Lara S. Foster, July 25, 1975 - December 27, 2007, with four girl's names in a left column beneath it. It had originally read July 27, 1975 - December 27 07, but the first "7" had been crossed out and a "5" placed above it, and the "20" was squeezed in above the "07," the inscriber apparently going back over to improve her work.

A right column read

32 years old. Four daughters. The oldest, perhaps nine or so, had put in the names of her sisters, the last of which is likely quite young. At church camp the summer after her mother's death, a girl had wanted to create a memorial, and likely brought her sisters to see it. The next-most-likely scenario is that the daughter is with her grandparents at camp, and listed her sisters even though they were not present.

I don't have any problems in life. Really. Some people have real problems.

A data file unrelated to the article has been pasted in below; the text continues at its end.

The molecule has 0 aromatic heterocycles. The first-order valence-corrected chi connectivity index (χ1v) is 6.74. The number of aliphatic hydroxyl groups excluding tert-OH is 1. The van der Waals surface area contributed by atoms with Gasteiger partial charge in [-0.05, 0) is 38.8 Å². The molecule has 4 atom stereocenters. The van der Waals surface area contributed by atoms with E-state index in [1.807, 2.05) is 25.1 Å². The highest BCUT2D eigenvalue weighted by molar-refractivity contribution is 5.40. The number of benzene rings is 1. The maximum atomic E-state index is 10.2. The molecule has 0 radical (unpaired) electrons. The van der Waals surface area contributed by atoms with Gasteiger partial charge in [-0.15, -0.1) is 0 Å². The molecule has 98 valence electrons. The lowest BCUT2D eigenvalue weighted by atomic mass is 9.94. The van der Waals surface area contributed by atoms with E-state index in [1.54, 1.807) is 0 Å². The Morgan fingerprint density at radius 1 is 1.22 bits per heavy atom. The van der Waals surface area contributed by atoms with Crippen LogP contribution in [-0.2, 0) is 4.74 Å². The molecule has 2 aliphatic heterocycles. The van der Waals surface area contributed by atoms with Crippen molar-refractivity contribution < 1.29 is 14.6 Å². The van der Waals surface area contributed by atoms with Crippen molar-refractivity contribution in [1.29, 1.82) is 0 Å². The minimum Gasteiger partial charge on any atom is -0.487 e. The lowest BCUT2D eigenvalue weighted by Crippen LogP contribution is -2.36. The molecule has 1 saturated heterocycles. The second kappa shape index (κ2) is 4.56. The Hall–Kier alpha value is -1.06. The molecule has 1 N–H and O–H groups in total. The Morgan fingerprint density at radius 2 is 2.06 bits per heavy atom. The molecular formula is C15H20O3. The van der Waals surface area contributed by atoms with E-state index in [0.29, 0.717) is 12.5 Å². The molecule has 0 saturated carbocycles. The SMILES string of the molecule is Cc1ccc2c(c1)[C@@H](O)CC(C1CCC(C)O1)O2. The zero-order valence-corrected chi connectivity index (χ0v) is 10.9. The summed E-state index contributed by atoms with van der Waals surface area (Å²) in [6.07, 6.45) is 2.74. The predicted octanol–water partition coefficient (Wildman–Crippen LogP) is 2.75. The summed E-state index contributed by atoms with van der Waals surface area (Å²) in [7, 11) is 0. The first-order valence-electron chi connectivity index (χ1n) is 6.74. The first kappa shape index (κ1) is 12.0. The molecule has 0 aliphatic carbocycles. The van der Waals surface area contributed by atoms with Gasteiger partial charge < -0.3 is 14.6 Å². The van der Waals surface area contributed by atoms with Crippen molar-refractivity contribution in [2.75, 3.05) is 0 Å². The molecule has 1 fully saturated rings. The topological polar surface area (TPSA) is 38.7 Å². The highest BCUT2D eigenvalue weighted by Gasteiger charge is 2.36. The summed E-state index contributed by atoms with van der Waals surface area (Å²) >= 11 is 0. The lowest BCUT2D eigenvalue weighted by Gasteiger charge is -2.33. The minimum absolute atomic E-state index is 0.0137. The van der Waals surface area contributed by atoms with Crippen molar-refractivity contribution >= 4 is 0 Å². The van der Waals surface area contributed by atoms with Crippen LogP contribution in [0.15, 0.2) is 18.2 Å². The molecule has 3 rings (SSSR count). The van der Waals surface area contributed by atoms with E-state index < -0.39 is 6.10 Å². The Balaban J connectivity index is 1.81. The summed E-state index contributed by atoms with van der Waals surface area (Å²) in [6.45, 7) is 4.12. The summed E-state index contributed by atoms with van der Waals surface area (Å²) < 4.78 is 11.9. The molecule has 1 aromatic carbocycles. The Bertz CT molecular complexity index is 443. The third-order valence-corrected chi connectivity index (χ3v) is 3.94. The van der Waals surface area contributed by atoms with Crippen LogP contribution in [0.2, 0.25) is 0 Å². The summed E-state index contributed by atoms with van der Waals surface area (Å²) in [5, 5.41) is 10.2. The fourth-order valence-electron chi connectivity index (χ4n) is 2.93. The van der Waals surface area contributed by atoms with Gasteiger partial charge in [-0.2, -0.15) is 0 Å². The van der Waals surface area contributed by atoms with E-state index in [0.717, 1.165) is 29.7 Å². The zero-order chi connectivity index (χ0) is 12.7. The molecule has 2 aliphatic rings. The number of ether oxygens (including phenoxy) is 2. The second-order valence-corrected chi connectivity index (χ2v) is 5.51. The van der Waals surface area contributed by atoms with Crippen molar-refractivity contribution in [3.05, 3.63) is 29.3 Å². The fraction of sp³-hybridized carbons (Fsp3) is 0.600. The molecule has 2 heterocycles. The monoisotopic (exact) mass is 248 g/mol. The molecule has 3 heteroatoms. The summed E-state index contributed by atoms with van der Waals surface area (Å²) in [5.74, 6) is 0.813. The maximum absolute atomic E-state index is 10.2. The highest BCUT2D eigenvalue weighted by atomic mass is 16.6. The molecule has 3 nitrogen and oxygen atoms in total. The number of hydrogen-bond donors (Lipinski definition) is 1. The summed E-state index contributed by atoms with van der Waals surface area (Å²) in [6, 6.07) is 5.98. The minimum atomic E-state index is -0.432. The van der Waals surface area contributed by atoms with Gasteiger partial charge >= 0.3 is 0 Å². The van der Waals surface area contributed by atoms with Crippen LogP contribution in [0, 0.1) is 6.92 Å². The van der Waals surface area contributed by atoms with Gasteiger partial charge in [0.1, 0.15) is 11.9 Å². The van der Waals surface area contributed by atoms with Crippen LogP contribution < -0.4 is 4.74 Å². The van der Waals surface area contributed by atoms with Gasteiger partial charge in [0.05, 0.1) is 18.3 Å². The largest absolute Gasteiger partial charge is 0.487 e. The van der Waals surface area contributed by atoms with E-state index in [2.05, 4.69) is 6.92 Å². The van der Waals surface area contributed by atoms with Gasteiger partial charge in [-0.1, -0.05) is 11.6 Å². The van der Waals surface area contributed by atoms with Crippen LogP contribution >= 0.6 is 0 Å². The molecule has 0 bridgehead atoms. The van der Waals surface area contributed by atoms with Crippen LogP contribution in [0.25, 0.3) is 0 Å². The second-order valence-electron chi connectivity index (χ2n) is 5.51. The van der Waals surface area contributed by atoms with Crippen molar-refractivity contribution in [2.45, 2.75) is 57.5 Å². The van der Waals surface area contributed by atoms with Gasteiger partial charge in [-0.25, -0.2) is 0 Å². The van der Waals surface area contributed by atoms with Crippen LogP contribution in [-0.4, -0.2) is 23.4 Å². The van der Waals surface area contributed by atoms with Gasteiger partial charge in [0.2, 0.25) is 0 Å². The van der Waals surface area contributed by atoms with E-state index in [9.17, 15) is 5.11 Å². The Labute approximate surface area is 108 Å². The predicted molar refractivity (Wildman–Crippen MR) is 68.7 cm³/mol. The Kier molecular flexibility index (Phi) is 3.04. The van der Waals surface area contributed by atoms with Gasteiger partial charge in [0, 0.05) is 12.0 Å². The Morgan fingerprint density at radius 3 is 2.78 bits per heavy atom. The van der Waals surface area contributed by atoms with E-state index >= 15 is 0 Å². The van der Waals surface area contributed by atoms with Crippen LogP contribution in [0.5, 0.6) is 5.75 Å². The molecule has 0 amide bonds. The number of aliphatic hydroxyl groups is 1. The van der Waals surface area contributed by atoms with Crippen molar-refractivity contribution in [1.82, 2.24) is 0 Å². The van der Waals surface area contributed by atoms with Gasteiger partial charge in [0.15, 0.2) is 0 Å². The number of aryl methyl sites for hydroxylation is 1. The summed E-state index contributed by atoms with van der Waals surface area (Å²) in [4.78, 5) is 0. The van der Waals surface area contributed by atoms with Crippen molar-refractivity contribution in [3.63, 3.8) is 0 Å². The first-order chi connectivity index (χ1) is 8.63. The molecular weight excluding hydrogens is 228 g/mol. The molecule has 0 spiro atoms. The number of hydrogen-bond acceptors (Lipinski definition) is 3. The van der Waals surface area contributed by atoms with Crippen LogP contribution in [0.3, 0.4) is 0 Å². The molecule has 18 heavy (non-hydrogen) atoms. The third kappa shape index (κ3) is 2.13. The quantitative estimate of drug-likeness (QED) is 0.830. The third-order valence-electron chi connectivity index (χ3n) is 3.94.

Wednesday, August 06, 2008


Reposted from October 2006

Congressman Foley resigned, as he should. Dr. Sanity discusses shame and guilt cultures in a post from last year, and I think the distinction between guilt and shame might apply here. Resigning from Congress could spring from either guilt or shame (or some of both), but I think other information suggests guilt.

My own personal soapbox on this is self-respect versus self-esteem. If our goal is self-esteem, then when we do evil things we are hopelessly lost. After having been caught making wildly inappropriate sexual comments to a 16 y/o, reliance on self-esteem would leave one forever wounded. But if your goal is self-respect you can at least make your next act honorable. If you have nothing else, you can at least reassert your ability to make some moral decisions correctly. It is in some ways more painful, because your ability to make a correct moral choice on Tuesday implies pretty strongly that you had that capability on Monday as well. But it is at least reality. You can salvage something. With self-esteem, you either have to accept that you have none, or start lying to yourself to get some.